5 Ways to Convert Data into Business Value
A new era of mainstream adoption continues to open up for organizations across the globe. Big data and advanced analytics technology offer the promise of unprecedented insight into business operations and our customers, enabling us to not only improve operational efficiency, levels of service, revenue and business models, but also boosting customer-centricity.
Various sources of information are providing companies with access to unprecedented amounts of data, whether they come from management systems, customer data, customer feedback, market data, or social media. However, a core challenge is finding how to convert, use and maximize the value of data collected into business value. Gartner estimated that it would take 5-10 years to reach the ‘plateau of productivity’ in the Big Data space. Here are 5 tips to remember when driving your Big Data initiative...
Lesson #1: Start with What you Already Have
By preparing existing data stores for analysis through integration, tagging, and other methods, the overwhelming task of collecting new data should take a back seat to working with existing datasets initially.
Tools and techniques are being adopted ahead of learned expertise. Organizations will need a well-considered strategy for integrating big data into their information architecture so that it becomes a core part of the platform and the way they do business.
Lesson #2: Involve End-Users
Involve end-users throughout the program and not just during requirements gathering and deployment phases. It's a common practice to involve end-users actively during requirements gathering and acceptance testing phases. However, the users need to be actively involved in other phases as well, namely prototype design, solution development (application walk-through) and test planning phases.
Change control is an inevitable aspect of any large program. The end-users need to be actively engaged as part of change control process. Active involvement from end-users comes at a cost. If you try to save this cost, it may have a detrimental effect on your program.
Lesson #3: Keep it Secure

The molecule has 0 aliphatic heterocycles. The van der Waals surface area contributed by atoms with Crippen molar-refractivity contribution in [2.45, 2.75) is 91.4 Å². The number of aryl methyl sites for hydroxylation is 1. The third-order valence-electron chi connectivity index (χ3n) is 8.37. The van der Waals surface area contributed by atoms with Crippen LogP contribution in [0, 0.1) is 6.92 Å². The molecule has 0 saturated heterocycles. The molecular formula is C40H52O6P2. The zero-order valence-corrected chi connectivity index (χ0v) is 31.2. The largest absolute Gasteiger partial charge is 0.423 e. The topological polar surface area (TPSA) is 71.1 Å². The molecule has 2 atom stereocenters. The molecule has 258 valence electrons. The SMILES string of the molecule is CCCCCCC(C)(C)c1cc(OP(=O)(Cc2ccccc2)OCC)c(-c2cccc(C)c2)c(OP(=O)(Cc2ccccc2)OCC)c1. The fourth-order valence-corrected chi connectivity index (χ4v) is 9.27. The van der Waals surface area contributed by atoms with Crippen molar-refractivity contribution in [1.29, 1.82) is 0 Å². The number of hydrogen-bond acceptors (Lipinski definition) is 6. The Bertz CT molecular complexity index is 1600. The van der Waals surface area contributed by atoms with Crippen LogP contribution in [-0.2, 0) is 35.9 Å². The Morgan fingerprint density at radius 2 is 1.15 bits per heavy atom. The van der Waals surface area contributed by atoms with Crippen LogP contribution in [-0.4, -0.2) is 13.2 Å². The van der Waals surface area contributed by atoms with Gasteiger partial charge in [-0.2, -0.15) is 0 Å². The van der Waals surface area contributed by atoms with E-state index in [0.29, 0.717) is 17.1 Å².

The temptation to source as much information as possible can be overwhelming - informed choices give marketing much more certainty and monetization potential - but remember to maintain a "fair usage" approach. Due to a number of data breaches and skepticism over publicly used datasets being truly anonymized and aggregated, new data protection rules and legislations have and are still coming into force. Legal pitfalls, issues of privacy, data protection, and security are heavy, so be sure data analysis and usage is legitimate, and that it's securely encrypted and curated.
Lesson #4: Don't Underestimate the Data Integration Challenges
Deriving value from big data usually is dependent on processing unstructured information - video feeds from shop floors, telematics sensors in vehicles, GPS sensors in mobile devices, speech to text files and a host of other bits and pieces of information that are not readily processed. Most organizations do not have experience cleaning these types of data.
Lesson #5: People Power
When planning on implementing big data initiatives to improve performance and drive growth, its imperative to have the right people to go alongside the right tools and metrics. The right data scientists and engineers working on the IT functions of the business are of course crucial to data initiatives, but we’re businesses really driving forwards today are appointing more C-Suite level professionals, like Chief Data Officers, to not only attain buy-in from management but importantly across the organization.